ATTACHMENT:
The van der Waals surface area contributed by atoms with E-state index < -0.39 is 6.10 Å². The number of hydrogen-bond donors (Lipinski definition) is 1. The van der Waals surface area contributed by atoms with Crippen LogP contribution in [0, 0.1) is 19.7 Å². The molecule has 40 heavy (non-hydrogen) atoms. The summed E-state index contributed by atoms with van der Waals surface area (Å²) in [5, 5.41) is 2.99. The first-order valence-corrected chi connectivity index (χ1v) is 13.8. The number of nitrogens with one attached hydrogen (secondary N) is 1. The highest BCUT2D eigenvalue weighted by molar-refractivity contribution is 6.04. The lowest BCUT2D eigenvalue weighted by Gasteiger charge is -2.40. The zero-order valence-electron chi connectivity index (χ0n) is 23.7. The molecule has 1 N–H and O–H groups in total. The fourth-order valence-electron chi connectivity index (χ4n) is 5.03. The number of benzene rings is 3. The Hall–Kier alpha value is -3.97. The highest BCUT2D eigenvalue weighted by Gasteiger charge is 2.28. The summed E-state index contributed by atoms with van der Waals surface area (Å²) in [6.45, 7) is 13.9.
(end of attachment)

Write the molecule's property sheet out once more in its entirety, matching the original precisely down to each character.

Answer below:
The van der Waals surface area contributed by atoms with E-state index < -0.39 is 6.10 Å². The number of hydrogen-bond donors (Lipinski definition) is 1. The van der Waals surface area contributed by atoms with Crippen LogP contribution in [0, 0.1) is 19.7 Å². The molecule has 40 heavy (non-hydrogen) atoms. The summed E-state index contributed by atoms with van der Waals surface area (Å²) in [5, 5.41) is 2.99. The first-order valence-corrected chi connectivity index (χ1v) is 13.8. The number of nitrogens with one attached hydrogen (secondary N) is 1. The highest BCUT2D eigenvalue weighted by molar-refractivity contribution is 6.04. The lowest BCUT2D eigenvalue weighted by Gasteiger charge is -2.40. The zero-order valence-electron chi connectivity index (χ0n) is 23.7. The molecule has 1 N–H and O–H groups in total. The fourth-order valence-electron chi connectivity index (χ4n) is 5.03. The number of benzene rings is 3. The Hall–Kier alpha value is -3.97. The highest BCUT2D eigenvalue weighted by Gasteiger charge is 2.28. The summed E-state index contributed by atoms with van der Waals surface area (Å²) in [6.45, 7) is 13.9.